Sabin JA, Greenwald AG. The influence of implicit bias on treatment recommendations for 4 common pediatric conditions: pain, urinary tract infection, attention deficit hyperactivity disorder, and asthma. Am J Public Health. 2012;102:988–95.
Haider AH, Sexton J, Sriram N, et al. Association of unconscious race and social class bias with vignette-based clinical assessments by medical students. JAMA. 2011;306:942–51.
National Center for Health Statistics. Health, United States, 2011: With Special Feature on Socioeconomic Status and Health. Hyattsville, MD. 2012.
National Ambulatory Medical Care Survey: 2009 Summary Tables. http://www.cdc.gov/nchs/data/ahcd/namcs_summary/2009_namcs_web_tables.pdf (Accessed 1/20/14).
Gu Q, Burt VL, Dillon CF, Yoo S. Trends in antihypertensive medication use and blood pressure control among United States adults with hypertension. Circulation. 2012;126:2105–14.
Greenwald AG, McGhee DE, Schwarz JLK. Measuring individual differences in implicit cognition: the implicit association test. J Pers Soc Psychol. 1998;74:1464–80.
Blair IV, Judd CM, Havranek EP, Steiner JF. Using community data to test the discriminant validity of ethnic/racial group IATs. J Psychol. 2010;218:36–43.
Lane KA, Banaji MR, Nosek BA, Greenwald AG. Understanding and using the Implicit Association Test: IV: What we know (so far) about the method. In: Wittenbrink B, Schwarz N, eds. Implicit Measures of Attitudes. New York, NY: Guilford Press; 2007:59–102.
Nosek BA, Greenwald AG, Banaji MR. Understanding and using the implicit association test: II. Method variables and construct validity. Pers Soc Psychol B. 2005;31:166–80.
Nosek BA, Greenwald AG, Banaji MR. The implicit association test at age 7: A methodological and conceptual review. In: Bargh JA, ed. Social Psychology and the Unconscious: The Automaticity of Higher Mental Processes. New York, NY: Psychology Press; 2007:265–92.
Greenwald AG, Poehlman TA, Uhlmann E, Banaji MR. Understanding and using the Implicit Association Test: III. Meta-Analysis of Predictive Validity. J Pers Soc Psychol. 2009;97:17–41.
De Houwer J, Teige-Mocigemba S, Spruyt A, Moors A. Implicit measures: a normative analysis and review. Psychol Bull. 2009;135:347–68.
Hanratty R, Estacio RO, Dickinson LM, Chandramouli V, Steiner JF, Havranek EP. Testing electronic algorithms to create disease registries in a safety net system. J Health Care Poor Underserved. 2008;19:452–65.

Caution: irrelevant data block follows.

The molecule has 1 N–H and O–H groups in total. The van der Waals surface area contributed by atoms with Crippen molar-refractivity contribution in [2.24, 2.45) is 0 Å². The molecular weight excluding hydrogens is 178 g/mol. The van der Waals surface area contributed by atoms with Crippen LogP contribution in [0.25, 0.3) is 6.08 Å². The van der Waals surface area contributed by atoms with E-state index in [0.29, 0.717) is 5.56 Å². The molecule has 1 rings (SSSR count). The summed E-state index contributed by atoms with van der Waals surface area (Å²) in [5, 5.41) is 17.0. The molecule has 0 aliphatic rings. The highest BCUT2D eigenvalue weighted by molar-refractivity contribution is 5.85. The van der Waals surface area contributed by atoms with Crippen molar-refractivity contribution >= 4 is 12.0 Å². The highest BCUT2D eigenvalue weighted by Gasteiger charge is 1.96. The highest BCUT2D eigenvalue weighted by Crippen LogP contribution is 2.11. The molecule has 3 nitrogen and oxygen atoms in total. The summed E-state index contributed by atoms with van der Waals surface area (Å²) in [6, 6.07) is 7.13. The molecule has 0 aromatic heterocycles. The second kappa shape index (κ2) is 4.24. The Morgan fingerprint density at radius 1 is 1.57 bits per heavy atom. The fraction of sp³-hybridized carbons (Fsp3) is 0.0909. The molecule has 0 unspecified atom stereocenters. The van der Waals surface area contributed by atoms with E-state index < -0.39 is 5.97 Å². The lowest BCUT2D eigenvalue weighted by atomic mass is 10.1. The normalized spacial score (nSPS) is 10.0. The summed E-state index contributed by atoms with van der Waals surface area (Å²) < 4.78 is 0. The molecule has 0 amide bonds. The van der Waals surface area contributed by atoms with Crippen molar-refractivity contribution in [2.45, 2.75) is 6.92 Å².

Blair IV, Steiner JF, Havranek EP. Unconscious (implicit) bias and health disparities: where do we go from here? Perm J. 2011;15:71–8.
Dovidio JF, Penner LA, Albrecht TL, Norton WE, Gaertner SL, Shelton JN. Disparities and distrust: the implications of psychological processes for understanding racial disparities in health and health care. Soc Sci Med. 2008;67:478–86.
Daugherty SL, Powers D, Magid DJ, Masoudi FA, Margolis KL, O’Connor PJ, Schmittdiel JA, Ho PM. The association between medication adherence and treatment intensification with blood pressure control in resistant hypertension. Hypertension. 2012;60:303–9.
Maddox TM, Ross C, Tavel HM, Lyons EE, Tillquist M, Ho PM, Rumsfeld JS, Margolis KL, O’Connor PJ, Selby JV, Magid DJ. Blood pressure trajectories and associations with treatment intensification, medication adherence, and outcomes among newly diagnosed coronary artery disease patients. Circ Cardiovasc Qual Outcomes. 2010;3:347–57.
National Heart Lung and Blood Institute. The seventh report of the Joint National Committee on prevention, detection, evaluation, and treatment of high blood pressure. U.S. Department of Health and Human Services; 2004; NIH Publication No. 04–5230.
Okonofua EC, Simpson KN, Jesri A, Rehman SU, Durkalski VL, Egan BM. Therapeutic inertia is an impediment to achieving the Healthy People 2010 blood pressure control goals. Hypertension. 2006;47:345–51.